Allen is every bit as enthusiastic because Friends Reunited produces both subscription and online advertising revenue. By next year, online advertising is expected to total £1.6bn in the UK. It's also ITV's way into the broadband world, and ITV plans to use its cross-promotional skills to help develop Friends Reunited.

Apart from bringing former schoolfriends together, the company is developing a dating service and has a fast-growing genealogy business. (Allen is a big fan of the successful BBC Television series Who Do You Think You Are?. Every time it appears, more people interested in their ancestry are driven to the Friends Reunited site.)

"It was profitable and none of the others were. It's a subscription model and it's an advertising model and what I was excited by is the fact that, by putting that together with our cross-promotional capability, we can grow it," Allen explains.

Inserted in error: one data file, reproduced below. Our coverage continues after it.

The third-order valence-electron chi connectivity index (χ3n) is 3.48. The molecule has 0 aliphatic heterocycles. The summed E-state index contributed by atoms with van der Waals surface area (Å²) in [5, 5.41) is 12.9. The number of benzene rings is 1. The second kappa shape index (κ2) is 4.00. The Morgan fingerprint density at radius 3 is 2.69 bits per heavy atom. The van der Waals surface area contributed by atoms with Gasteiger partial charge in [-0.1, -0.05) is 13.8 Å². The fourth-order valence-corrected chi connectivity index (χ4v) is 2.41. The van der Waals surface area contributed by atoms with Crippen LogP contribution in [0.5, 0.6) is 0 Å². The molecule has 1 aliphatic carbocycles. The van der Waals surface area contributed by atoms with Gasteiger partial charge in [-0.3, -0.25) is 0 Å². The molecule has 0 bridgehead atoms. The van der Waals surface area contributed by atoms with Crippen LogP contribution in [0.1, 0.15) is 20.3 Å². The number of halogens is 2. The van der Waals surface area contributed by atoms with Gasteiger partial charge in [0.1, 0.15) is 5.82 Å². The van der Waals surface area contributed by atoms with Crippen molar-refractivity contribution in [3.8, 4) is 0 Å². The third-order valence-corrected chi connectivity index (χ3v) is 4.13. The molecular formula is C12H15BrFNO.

ITV executives hint darkly that one of the newspaper groups most critical of the ITV move for Friends was at the same time manoeuvring behind the scenes, driving the price up by £20m by trying to outbid the broadcaster for it.

But Allen clearly thinks he has got a bargain, and argues that, thrown in with the purchase price, he bought a management team who are already being used for other purposes, such as running a pilot ITV local television and information service in Brighton, using broadband. The Brighton service is already getting more than 10,000 hits a week. The challenge now is to try and earn some money from the traffic to the site.

Allen has a vision of creating a national network of very local services all over the country. "I think the opportunity is there to access the classified advertising market, absolutely competing with local newspapers," he says.